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\subsection{Applying the Verifiable Software Toolchain}
\label{subsec:with-VST}

\begin{sloppypar}
We now turn our focus to the formal specification of \TNaCle{crypto_scalarmult}.
We use our definition of X25519 from the RFC in the Hoare triple and prove
its correctness.
\end{sloppypar}

\subheading{Specifications.}
We show the soundness of TweetNaCl by proving a correspondence between
the C version of TweetNaCl and the same code as a pure Coq function.
% why "pure" ?
% A pure function is a function where the return value is only determined by its
% input values, without observable side effects (Side effect are e.g. printing)
This defines the equivalence between the Clight representation and our Coq
definition of the ladder (\coqe{RFC}).

\begin{lstlisting}[language=CoqVST]
Definition crypto_scalarmult_spec :=
DECLARE _crypto_scalarmult_curve25519_tweet
WITH
  v_q: val, v_n: val, v_p: val, c121665:val,
  sh : share,
  q : list val, n : list Z, p : list Z
(*------------------------------------------*)
PRE [ _q OF (tptr tuchar),
     _n OF (tptr tuchar),
     _p OF (tptr tuchar) ]
PROP (writable_share sh;
      Forall (fun x => 0 <= x < 2^8) p;
      Forall (fun x => 0 <= x < 2^8) n;
      Zlength q = 32; Zlength n = 32;
      Zlength p = 32)
LOCAL(temp _q v_q; temp _n v_n; temp _p v_p;
      gvar __121665 c121665)
SEP  (sh [{ v_q }] <<(uch32)-- q;
      sh [{ v_n }] <<(uch32)-- mVI n;
      sh [{ v_p }] <<(uch32)-- mVI p;
      Ews [{ c121665 }] <<(lg16)-- mVI64 c_121665)
(*------------------------------------------*)
POST [ tint ]
PROP (Forall (fun x => 0 <= x < 2^8) (RFC n p);
      Zlength (RFC n p) = 32)
LOCAL(temp ret_temp (Vint Int.zero))
SEP  (sh [{ v_q }] <<(uch32)-- mVI (RFC n p);
      sh [{ v_n }] <<(uch32)-- mVI n;
      sh [{ v_p }] <<(uch32)-- mVI p;
      Ews [{ c121665 }] <<(lg16)-- mVI64 c_121665
\end{lstlisting}

In this specification we state preconditions like:
\begin{itemize}
  \item[] \VSTe{PRE}: \VSTe{_p OF (tptr tuchar)}\\
  The function \TNaCle{crypto_scalarmult} takes as input three pointers to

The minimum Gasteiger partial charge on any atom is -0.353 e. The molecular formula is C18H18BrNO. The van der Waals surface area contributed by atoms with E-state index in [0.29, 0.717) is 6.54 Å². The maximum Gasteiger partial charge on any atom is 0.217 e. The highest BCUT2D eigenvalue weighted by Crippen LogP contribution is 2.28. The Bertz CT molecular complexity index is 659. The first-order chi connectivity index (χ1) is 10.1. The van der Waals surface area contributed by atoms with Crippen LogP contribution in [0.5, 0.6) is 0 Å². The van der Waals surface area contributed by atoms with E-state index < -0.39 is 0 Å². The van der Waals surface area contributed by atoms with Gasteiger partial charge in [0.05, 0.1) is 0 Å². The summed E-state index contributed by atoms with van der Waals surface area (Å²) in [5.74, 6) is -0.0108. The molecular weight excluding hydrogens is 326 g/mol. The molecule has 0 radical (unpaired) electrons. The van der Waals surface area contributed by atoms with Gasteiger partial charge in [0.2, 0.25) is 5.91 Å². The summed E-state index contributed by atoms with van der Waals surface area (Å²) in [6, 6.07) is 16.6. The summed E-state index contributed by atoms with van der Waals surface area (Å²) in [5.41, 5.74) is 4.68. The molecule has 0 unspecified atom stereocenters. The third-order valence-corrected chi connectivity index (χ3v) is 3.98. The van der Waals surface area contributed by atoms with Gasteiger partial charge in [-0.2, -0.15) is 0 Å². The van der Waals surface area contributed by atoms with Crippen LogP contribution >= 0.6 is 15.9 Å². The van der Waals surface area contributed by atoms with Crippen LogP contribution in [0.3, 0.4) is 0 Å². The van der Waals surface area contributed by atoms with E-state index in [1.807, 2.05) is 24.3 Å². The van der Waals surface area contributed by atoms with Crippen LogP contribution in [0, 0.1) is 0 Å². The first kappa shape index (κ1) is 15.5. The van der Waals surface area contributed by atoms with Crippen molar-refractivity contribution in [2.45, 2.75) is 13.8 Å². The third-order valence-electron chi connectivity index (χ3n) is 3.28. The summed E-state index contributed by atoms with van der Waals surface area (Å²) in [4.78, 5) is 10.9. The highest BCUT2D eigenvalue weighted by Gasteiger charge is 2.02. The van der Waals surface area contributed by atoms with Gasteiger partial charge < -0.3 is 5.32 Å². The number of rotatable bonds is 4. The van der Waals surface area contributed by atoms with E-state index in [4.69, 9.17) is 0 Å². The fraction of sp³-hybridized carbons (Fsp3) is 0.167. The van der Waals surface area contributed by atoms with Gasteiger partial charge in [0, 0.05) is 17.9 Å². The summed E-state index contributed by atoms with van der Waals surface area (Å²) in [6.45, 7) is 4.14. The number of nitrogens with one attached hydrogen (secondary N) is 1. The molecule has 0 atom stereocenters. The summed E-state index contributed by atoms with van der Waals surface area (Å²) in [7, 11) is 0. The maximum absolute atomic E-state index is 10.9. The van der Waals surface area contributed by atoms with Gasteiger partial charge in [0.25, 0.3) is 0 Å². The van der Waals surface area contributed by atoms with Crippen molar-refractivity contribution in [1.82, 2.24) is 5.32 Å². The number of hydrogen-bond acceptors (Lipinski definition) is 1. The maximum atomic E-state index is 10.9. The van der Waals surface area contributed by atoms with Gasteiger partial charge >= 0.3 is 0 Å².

arrays of unsigned bytes (\VSTe{tptr tuchar}) \VSTe{_p}, \VSTe{_q} and \VSTe{_n}.
  \item[] \VSTe{LOCAL}: \VSTe{temp _p v_p}\\
  Each pointer represent an address \VSTe{v_p},
  \VSTe{v_q} and \VSTe{v_n}.
  \item[] \VSTe{SEP}: \VSTe{sh [{ v_p $\!\!\}\!\!]\!\!\!$ <<(uch32)-- mVI p}\\
  In the memory share \texttt{sh}, the address \VSTe{v_p} points
  to a list of integer values \VSTe{mVI p}.
  \item[] \VSTe{PROP}: \VSTe{Forall (fun x => 0 <= x < 2^8) p}\\
  In order to consider all the possible inputs, we assume each
  element of the list \texttt{p} to be bounded by $0$ included and $2^8$
  excluded.
  \item[] \VSTe{PROP}: \VSTe{Zlength p = 32}\\
  We also assume that the length of the list \texttt{p} is 32. This defines the
  complete representation of \TNaCle{u8[32]}.
\end{itemize}

As postcondition we have conditions like:
\begin{itemize}
  \item[] \VSTe{POST}: \VSTe{tint}\\
  The function \TNaCle{crypto_scalarmult} returns an integer.
  \item[] \VSTe{LOCAL}: \VSTe{temp ret_temp (Vint Int.zero)}\\
  The returned integer has value $0$.
  \item[] \VSTe{SEP}: \VSTe{sh [{ v_q $\!\!\}\!\!]\!\!\!$ <<(uch32)-- mVI (RFC n p)}\\
  In the memory share \texttt{sh}, the address \VSTe{v_q} points
  to a list of integer values \VSTe{mVI (RFC n p)} where \VSTe{RFC n p} is the
  result of the \TNaCle{crypto_scalarmult} of \VSTe{n} and \VSTe{p}.
  \item[] \VSTe{PROP}: \VSTe{Forall (fun x => 0 <= x < 2^8) (RFC n p)}\\
  \VSTe{PROP}: \VSTe{Zlength (RFC n p) = 32}\\
  We show that the computation for \VSTe{RFC} fits in  \TNaCle{u8[32]}.
\end{itemize}

computes the same result as \VSTe{RFC} in Coq provided that inputs are within
their respective bounds: arrays of 32 bytes.

The correctness of this specification is formally proven in Coq with
\coqe{Theorem body_crypto_scalarmult}.

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% \begin{sloppypar}
% This specification (proven with VST) shows that \TNaCle{crypto_scalarmult} in C.
% \end{sloppypar}
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% The Verifiable Software Toolchain uses a strongest postcondition strategy.